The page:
“They really deserve our pity, these men who by means of the alphabet and numbers so coldly and violently tear to pieces so great a religion, the greatness of the truly unexpressable Power, and the so great Economies of God... Really more impious than every impiety are these people who claim that the Maker of heaven and earth, who alone is the all-powerful God, above whom there is no other God, was emitted from degeneracy, which in turn was emitted from another degeneracy, so that according to them he is the emission of a third degeneracy. Such a doctrine we must really exhale from ourselves and execrate. We must, moreover, flee far from such people. And the more they boldly affirm and rejoice in their fictions, so much the more should we realize that they are under the influence of the Ogdoad [he is here using their teaching on a Ogdoad of Aeons as part of their theology of the origins of everything- Ogdoad I believe means eight] of wicked spirits.” -Bk 1, Chp. 16, 10-18 (p. 70).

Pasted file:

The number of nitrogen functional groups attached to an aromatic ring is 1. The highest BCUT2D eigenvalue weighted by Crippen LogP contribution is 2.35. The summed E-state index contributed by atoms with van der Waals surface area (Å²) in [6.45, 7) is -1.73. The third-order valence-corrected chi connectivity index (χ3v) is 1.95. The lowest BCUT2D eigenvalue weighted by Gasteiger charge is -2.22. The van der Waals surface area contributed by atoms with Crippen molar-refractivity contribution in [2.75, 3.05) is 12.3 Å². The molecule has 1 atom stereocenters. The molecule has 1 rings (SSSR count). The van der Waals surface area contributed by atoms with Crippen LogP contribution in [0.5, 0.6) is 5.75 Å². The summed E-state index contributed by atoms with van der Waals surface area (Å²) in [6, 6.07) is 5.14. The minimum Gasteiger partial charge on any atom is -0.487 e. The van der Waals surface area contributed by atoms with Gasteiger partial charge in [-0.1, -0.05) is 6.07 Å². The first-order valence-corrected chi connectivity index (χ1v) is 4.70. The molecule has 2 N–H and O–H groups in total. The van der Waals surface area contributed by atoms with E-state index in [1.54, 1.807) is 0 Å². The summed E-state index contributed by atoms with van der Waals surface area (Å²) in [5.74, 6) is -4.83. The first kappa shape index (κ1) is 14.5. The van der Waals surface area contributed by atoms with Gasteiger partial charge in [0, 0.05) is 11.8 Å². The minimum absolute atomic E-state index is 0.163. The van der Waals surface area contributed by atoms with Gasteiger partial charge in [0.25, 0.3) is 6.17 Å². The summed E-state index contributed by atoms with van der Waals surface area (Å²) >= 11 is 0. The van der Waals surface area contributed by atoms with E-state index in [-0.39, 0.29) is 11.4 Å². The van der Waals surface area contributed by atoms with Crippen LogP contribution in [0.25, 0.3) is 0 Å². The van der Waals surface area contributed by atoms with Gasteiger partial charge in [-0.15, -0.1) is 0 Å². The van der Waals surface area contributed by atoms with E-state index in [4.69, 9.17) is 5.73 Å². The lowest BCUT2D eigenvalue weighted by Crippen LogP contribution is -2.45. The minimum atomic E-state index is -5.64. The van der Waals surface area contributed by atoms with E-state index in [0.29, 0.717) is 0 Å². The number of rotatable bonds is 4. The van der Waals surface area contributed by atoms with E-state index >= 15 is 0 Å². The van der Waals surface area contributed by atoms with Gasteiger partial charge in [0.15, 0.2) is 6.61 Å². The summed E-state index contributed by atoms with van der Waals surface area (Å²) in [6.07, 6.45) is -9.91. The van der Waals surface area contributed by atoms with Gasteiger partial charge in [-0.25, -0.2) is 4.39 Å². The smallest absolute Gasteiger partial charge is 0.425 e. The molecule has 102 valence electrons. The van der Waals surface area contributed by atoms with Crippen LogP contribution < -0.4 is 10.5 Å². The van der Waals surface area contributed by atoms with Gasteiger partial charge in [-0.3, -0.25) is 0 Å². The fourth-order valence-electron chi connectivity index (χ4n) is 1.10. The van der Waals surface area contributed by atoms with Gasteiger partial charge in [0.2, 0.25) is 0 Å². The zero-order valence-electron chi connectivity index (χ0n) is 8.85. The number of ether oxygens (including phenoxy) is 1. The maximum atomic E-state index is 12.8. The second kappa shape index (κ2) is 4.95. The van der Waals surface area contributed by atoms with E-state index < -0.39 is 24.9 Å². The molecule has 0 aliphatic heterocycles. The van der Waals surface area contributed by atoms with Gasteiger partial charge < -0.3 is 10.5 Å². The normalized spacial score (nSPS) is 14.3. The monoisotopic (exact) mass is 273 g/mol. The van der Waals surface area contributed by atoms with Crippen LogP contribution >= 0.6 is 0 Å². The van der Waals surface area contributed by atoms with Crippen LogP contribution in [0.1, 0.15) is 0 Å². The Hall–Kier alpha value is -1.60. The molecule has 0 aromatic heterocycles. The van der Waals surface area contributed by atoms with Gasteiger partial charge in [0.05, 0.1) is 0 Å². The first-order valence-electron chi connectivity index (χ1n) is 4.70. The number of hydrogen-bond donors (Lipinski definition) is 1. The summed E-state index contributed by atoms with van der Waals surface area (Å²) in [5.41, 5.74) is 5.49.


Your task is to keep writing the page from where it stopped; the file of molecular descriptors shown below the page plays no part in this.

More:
Tuesday, August 04, 2009

Bejamin Paloff takes Pot Shot at Czeslaw Milosz

I am annoyed by apparent pot shots at the late, great Czeslaw Milosz in an article in the Nation entitled “Cures for the Common Cold War: Postwar Polish Poetry”.

“Yet Anders is not without serious competition from fellow Polish writers. The most imposing is the latter portion of The History of Polish Literature (1969) by Czeslaw Milosz, with its contentious opinions, occasional errors and imperious language. Milosz describes Wislawa Szymborska--who would receive the Nobel Prize in Literature in 1996, sixteen years after Milosz was awarded it--as a poet who "often leans toward preciosity" and who "is probably at her best where her woman's sensibility outweighs her existential brand of rationalism." Though the Polish language has no definite or indefinite articles, summary judgments like these leave no doubt that Milosz understood what it meant to crown his History with The instead of A. “